December 11, 2023

The Minnesota Supreme Court on Wednesday rejected an effort to keep former President Donald Trump off the state’s 2024 primary ballot.

The group that filed the petition seeking to bar Trump argued that he violated the U.S. Constitution’s so-called “insurrection clause” and is expected to appeal the court’s decision.

The bipartisan challengers including the nonprofit Free Speech for People, former Minnesota Secretary of State Joan Growe and former Supreme Court Justice Paul H. Anderson filed the request in September.

Their legal request sought to keep Trump off the Minnesota ballot, citing the clause found in the Constitution’s 14th Amendment. This Civil War-era clause prohibits officials who have taken an oath to uphold the Constitution from holding office if they’ve “engaged in insurrection or rebellion” or “given aid or comfort” to those who did.

Newsweek reached out to Trump and Free Speech for People via email for comment Wednesday evening.

Donald Trump attends a Texas rally
Former President Donald Trump is pictured on the campaign stump November 2, 2023, in Houston, Texas. The Minnesota Supreme Court on Wednesday rejected a request to bar Trump from the 2024 primary ballot.
Photo by Brandon Bell/Getty Images

In a four-page order, the court wrote that the “petitioners have standing and that their claims are ripe as to the issue of whether former President Trump should be excluded from the 2024 Republican presidential nomination primary.” However, it was decided that the petitioners were wrong in arguing the secretary of state shouldn’t place Trump’s name on the ballot for the state’s 2024 general election.

Chief Justice Natalie Hudson, who wrote the decision, said there is currently no state law that prohibits a political party from placing a name on the ballot for “a candidate who is ineligible to hold office.”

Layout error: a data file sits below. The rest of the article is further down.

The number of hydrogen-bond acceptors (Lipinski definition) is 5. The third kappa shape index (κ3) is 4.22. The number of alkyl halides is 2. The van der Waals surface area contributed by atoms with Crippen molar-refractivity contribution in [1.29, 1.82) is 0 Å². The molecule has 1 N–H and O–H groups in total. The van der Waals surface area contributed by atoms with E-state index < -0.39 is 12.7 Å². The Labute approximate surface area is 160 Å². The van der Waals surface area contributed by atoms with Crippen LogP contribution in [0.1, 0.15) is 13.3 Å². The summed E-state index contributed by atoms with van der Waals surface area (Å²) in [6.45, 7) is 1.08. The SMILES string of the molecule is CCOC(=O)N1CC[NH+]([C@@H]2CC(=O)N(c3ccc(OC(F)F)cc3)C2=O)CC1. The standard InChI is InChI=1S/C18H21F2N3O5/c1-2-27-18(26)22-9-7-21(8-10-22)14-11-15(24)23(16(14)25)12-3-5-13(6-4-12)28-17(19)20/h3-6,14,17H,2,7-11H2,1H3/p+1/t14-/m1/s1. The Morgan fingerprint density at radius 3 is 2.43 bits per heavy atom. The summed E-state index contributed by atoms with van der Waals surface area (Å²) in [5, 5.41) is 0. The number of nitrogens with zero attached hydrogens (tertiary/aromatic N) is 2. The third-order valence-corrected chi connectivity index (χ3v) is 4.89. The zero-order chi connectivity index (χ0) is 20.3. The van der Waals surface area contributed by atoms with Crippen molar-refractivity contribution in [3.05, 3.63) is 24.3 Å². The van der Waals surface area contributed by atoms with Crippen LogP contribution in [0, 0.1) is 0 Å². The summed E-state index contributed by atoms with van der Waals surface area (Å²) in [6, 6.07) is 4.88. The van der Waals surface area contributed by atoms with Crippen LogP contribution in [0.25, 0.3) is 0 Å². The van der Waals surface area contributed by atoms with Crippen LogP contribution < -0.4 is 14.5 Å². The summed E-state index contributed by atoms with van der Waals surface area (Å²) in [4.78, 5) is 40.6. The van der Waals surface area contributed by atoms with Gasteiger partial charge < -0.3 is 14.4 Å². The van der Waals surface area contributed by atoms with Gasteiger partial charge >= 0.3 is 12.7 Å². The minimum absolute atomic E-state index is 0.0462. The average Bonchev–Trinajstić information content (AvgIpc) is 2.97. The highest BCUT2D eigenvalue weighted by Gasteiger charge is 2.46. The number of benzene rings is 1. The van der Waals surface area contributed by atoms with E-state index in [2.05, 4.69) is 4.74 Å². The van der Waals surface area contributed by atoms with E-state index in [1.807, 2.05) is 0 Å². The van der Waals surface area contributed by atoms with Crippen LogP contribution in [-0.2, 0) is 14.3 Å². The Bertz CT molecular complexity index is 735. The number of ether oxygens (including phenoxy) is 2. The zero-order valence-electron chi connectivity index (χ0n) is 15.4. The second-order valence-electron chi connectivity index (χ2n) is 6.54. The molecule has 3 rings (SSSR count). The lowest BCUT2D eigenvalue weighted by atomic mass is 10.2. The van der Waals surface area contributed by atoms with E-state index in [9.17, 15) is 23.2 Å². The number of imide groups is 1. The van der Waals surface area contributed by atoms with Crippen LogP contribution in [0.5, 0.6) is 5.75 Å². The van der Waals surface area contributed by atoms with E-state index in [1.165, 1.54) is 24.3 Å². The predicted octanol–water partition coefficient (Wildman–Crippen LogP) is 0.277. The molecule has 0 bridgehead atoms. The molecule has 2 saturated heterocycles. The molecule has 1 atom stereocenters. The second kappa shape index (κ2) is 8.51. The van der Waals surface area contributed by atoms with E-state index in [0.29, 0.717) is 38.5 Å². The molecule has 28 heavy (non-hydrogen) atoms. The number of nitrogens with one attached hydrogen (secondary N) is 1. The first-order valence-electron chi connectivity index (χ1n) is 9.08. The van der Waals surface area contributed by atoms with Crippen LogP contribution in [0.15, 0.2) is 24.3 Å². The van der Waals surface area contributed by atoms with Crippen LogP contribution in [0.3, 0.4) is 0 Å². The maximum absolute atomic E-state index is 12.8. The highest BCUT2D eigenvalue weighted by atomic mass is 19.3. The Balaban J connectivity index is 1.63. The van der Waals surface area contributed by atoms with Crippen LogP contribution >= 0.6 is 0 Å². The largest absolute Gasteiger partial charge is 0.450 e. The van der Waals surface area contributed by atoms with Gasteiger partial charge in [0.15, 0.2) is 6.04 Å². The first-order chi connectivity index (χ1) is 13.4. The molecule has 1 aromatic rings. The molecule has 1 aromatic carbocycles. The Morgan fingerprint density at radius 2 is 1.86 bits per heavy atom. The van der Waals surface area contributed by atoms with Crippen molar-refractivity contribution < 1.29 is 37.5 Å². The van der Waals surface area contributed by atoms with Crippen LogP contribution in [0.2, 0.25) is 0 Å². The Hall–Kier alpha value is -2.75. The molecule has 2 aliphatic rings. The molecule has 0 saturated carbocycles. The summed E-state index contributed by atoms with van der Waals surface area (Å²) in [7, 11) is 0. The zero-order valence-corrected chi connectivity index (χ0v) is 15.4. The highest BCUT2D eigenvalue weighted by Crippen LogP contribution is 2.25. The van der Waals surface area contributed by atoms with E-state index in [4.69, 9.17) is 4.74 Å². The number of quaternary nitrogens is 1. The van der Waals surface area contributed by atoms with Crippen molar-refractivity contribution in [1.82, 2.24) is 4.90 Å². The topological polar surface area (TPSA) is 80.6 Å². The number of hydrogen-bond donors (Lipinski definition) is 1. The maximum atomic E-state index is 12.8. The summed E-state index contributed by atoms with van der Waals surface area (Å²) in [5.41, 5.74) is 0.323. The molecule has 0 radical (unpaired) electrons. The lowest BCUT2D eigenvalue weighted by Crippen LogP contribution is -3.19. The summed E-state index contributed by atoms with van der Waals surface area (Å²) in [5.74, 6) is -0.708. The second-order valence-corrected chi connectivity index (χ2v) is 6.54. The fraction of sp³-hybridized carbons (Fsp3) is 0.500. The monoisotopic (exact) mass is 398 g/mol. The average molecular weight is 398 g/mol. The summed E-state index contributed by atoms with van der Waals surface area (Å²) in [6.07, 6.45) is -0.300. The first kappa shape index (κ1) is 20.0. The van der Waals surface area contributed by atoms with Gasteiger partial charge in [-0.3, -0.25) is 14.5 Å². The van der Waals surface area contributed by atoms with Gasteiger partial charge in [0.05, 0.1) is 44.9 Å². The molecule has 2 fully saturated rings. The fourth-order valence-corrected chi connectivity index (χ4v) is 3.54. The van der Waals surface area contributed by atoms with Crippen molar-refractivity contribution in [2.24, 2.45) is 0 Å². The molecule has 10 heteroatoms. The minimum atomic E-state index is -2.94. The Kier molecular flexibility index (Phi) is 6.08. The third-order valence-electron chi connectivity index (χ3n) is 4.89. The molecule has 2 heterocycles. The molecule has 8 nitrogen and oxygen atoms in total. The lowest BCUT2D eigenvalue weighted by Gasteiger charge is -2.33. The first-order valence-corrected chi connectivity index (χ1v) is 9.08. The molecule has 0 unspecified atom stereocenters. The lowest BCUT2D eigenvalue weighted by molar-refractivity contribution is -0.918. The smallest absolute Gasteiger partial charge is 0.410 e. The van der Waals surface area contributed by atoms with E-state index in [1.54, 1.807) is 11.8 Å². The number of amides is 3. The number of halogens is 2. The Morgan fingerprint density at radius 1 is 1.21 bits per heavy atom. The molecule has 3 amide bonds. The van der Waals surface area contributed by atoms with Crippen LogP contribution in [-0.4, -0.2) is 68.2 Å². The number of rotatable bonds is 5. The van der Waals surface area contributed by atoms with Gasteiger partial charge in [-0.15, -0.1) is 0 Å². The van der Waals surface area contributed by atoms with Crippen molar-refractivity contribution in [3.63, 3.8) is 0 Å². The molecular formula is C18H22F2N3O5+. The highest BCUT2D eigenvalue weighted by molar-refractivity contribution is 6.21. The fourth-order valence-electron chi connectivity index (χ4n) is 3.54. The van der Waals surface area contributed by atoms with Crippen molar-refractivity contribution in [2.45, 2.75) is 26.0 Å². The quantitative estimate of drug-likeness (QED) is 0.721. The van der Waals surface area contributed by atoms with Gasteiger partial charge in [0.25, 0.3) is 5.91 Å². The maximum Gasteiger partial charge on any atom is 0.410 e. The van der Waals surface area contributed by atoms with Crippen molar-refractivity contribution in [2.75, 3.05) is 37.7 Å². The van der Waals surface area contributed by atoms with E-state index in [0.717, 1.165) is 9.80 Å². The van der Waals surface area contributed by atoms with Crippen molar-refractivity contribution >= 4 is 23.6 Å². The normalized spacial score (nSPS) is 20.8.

As such, the court left open the possibility for challengers to try to block Trump from the general election ballot if he wins the GOP nomination.

Similar challenges to Trump being on the 2024 ballot are ongoing in Michigan and Colorado. The “insurrection clause” has only been applied twice in the past 100 years, leading many experts to say such efforts to use it against Trump will likely be unsuccessful.

But multiple legal scholars have contended that the Constitution does indeed bar Trump from the ballot. Writing in The Atlantic this summer, retired judge J. Michael Luttig and Harvard Law School constitutional scholar Laurence Tribe made the argument for the 14th Amendment being used to prevent Trump from sitting in the White House again.

Tribe also discussed the issue on CNN in August, telling Wolf Blitzer, “The argument is really that the Constitution couldn’t be clearer.”

“It talks about insurrection or rebellion. But it also says that if you’ve taken an oath to uphold the Constitution, and thereafter give aid or comfort to the enemies of that Constitution, then you are disqualified, period,” Tribe added. “So, all of the charges against the president which, at the moment, don’t happen to include insurrection, are really beside the point.”